Joint Eater, Contributor
Dir. Takashi Shimizu (2022)
In a so-called "spirit video," Kanon is astonished to see a high-school girl who looks exactly like her.
CAUTION: MAY CONTAIN SPOILERS
Gozu (AKA Cow/Ox-Head) is a well-known urban legend in Japan. The legend says that the true story of Gozu is so terrifying that anyone who has ever heard it will be overcome by crippling fear and then cursed to die a horrible death at the hands of the mysterious entity. While this story of a story is unsettling in its own right, the lack of any consensus of what the Gozu is allows for a lot of creative freedom when telling the story, a fact that many writers and filmmakers have taken to heart, each giving the entity a different life of its own. Ox-Head Village is another retelling of this story, though it is unique enough to stand by itself, even without cultural context.
For any of you familiar with J-Horror (or American remakes of J-Horror movies such as The Ring and The Grudge), the overall structure of the movie is likely something you’ve seen a few times. A young woman named Kanon is shown a viral video where all of the people in it mysteriously died afterwards, and one of the girls in the video looks exactly like her. She must travel to where this video was taken in order to discover what entity is now haunting her and stop it before it kills everyone around her, all while trying to figure out her connection to the mysterious girl in the video.
Ox-Head Village does a surprisingly good job of creating a legitimately creepy atmosphere. The film is filled with many blink-and-you’ll-miss-it moments that keep you glued to your television. The film also manages to make many of its scares thematically relevant, making full use of mirrors, reflections, and symmetry to make the film’s focus on twins hit that much harder.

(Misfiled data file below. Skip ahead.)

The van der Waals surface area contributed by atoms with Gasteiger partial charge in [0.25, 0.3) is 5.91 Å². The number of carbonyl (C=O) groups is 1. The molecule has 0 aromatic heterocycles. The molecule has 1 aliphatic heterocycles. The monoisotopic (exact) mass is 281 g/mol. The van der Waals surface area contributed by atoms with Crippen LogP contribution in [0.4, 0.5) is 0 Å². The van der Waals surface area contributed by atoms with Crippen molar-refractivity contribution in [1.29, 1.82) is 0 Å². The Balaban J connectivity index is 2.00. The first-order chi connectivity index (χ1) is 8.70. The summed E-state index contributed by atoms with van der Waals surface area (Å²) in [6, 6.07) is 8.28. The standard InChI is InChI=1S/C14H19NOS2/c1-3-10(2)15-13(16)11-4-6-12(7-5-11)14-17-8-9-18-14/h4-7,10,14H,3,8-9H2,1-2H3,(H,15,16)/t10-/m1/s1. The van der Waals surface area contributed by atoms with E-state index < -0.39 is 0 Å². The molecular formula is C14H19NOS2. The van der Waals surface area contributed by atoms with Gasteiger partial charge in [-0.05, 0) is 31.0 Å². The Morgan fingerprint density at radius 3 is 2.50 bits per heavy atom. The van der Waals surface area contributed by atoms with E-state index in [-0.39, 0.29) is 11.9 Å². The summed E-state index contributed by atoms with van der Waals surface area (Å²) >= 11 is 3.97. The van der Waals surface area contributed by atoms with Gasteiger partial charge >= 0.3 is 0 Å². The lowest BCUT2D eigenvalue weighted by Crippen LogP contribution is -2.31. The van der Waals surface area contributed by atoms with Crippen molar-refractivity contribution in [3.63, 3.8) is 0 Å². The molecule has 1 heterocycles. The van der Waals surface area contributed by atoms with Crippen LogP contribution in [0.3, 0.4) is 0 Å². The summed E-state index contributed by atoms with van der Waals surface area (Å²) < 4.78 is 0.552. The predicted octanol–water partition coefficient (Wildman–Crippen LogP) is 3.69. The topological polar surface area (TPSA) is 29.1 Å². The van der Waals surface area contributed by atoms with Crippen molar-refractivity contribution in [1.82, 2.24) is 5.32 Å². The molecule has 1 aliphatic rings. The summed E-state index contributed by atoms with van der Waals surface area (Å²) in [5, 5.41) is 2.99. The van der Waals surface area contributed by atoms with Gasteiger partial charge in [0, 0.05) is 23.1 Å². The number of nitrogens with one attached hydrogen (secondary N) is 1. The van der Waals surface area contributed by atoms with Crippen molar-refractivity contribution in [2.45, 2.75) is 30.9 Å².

While I did enjoy the film, if I were to critique any aspect of it, it would be its tendency to over-explain key details of the plot. The movie does a lot of double dipping, first having people explain something that happened in the past and then have that explanation shown to us via a flashback or supernaturally induced vision. While these moments can be quite unsettling at times, they end up making the movie a bit longer than it needs to be, causing an otherwise good movie to drag in some places.
Despite its flaws, I would definitely recommend this movie to anyone who is a fan of supernatural J-Horror. I would also recommend this movie to anyone who is new to the genre and wants a good gateway movie. As a person with a oddly-specific fear of people with animal heads, this one definitely gave me the chills, but with a constant stream of unsettling imagery and a disturbing story to boot, I have no doubt it will give others that same feeling.
Who this movie is for: J-Horror Fans, Supernatural Horror Fans, People Who Have a Twin. Bottom line: Ox-Head Village is a solid addition to the supernatural J-Horror genre and offers fans a little bit of everything in terms of scares, imagery, and story-telling fans have come to expect.